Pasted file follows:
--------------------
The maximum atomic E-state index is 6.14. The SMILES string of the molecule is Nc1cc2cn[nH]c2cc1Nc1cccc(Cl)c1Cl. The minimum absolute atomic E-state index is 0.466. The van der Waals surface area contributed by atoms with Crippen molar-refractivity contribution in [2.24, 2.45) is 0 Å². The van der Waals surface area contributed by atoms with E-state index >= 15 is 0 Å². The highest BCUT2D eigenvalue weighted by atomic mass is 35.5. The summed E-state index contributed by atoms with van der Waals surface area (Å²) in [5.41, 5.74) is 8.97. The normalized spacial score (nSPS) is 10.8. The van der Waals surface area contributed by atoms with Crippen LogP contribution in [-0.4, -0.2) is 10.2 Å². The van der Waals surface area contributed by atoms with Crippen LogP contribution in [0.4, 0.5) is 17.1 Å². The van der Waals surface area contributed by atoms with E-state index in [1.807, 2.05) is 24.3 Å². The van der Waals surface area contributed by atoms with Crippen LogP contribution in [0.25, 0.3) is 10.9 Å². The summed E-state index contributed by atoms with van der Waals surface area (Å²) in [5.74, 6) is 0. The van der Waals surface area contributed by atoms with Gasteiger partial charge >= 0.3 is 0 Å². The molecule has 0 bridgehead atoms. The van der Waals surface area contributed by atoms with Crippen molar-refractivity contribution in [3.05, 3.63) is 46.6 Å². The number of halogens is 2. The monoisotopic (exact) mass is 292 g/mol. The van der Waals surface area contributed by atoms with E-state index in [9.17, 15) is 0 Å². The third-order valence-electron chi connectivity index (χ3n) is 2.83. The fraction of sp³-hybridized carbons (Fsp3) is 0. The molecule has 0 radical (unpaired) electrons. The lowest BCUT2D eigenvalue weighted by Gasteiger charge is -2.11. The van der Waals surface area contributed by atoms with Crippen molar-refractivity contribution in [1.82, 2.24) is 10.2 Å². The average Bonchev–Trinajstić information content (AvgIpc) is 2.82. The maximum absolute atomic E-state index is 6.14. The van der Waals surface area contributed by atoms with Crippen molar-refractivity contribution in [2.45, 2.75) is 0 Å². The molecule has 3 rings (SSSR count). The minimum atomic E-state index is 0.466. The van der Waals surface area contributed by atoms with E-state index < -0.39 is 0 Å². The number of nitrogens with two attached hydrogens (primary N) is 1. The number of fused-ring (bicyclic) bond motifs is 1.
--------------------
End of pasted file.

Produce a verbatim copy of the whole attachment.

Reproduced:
The maximum atomic E-state index is 6.14. The SMILES string of the molecule is Nc1cc2cn[nH]c2cc1Nc1cccc(Cl)c1Cl. The minimum absolute atomic E-state index is 0.466. The van der Waals surface area contributed by atoms with Crippen molar-refractivity contribution in [2.24, 2.45) is 0 Å². The van der Waals surface area contributed by atoms with E-state index >= 15 is 0 Å². The highest BCUT2D eigenvalue weighted by atomic mass is 35.5. The summed E-state index contributed by atoms with van der Waals surface area (Å²) in [5.41, 5.74) is 8.97. The normalized spacial score (nSPS) is 10.8. The van der Waals surface area contributed by atoms with Crippen LogP contribution in [-0.4, -0.2) is 10.2 Å². The van der Waals surface area contributed by atoms with Crippen LogP contribution in [0.4, 0.5) is 17.1 Å². The van der Waals surface area contributed by atoms with E-state index in [1.807, 2.05) is 24.3 Å². The van der Waals surface area contributed by atoms with Crippen LogP contribution in [0.25, 0.3) is 10.9 Å². The summed E-state index contributed by atoms with van der Waals surface area (Å²) in [5.74, 6) is 0. The van der Waals surface area contributed by atoms with Gasteiger partial charge >= 0.3 is 0 Å². The molecule has 0 bridgehead atoms. The van der Waals surface area contributed by atoms with Crippen molar-refractivity contribution in [3.05, 3.63) is 46.6 Å². The number of halogens is 2. The monoisotopic (exact) mass is 292 g/mol. The van der Waals surface area contributed by atoms with E-state index in [9.17, 15) is 0 Å². The third-order valence-electron chi connectivity index (χ3n) is 2.83. The fraction of sp³-hybridized carbons (Fsp3) is 0. The molecule has 0 radical (unpaired) electrons. The lowest BCUT2D eigenvalue weighted by Gasteiger charge is -2.11. The van der Waals surface area contributed by atoms with Crippen molar-refractivity contribution in [1.82, 2.24) is 10.2 Å². The average Bonchev–Trinajstić information content (AvgIpc) is 2.82. The maximum absolute atomic E-state index is 6.14. The van der Waals surface area contributed by atoms with Crippen molar-refractivity contribution in [2.45, 2.75) is 0 Å². The molecule has 3 rings (SSSR count). The minimum atomic E-state index is 0.466. The van der Waals surface area contributed by atoms with E-state index < -0.39 is 0 Å². The number of nitrogens with two attached hydrogens (primary N) is 1. The number of fused-ring (bicyclic) bond motifs is 1.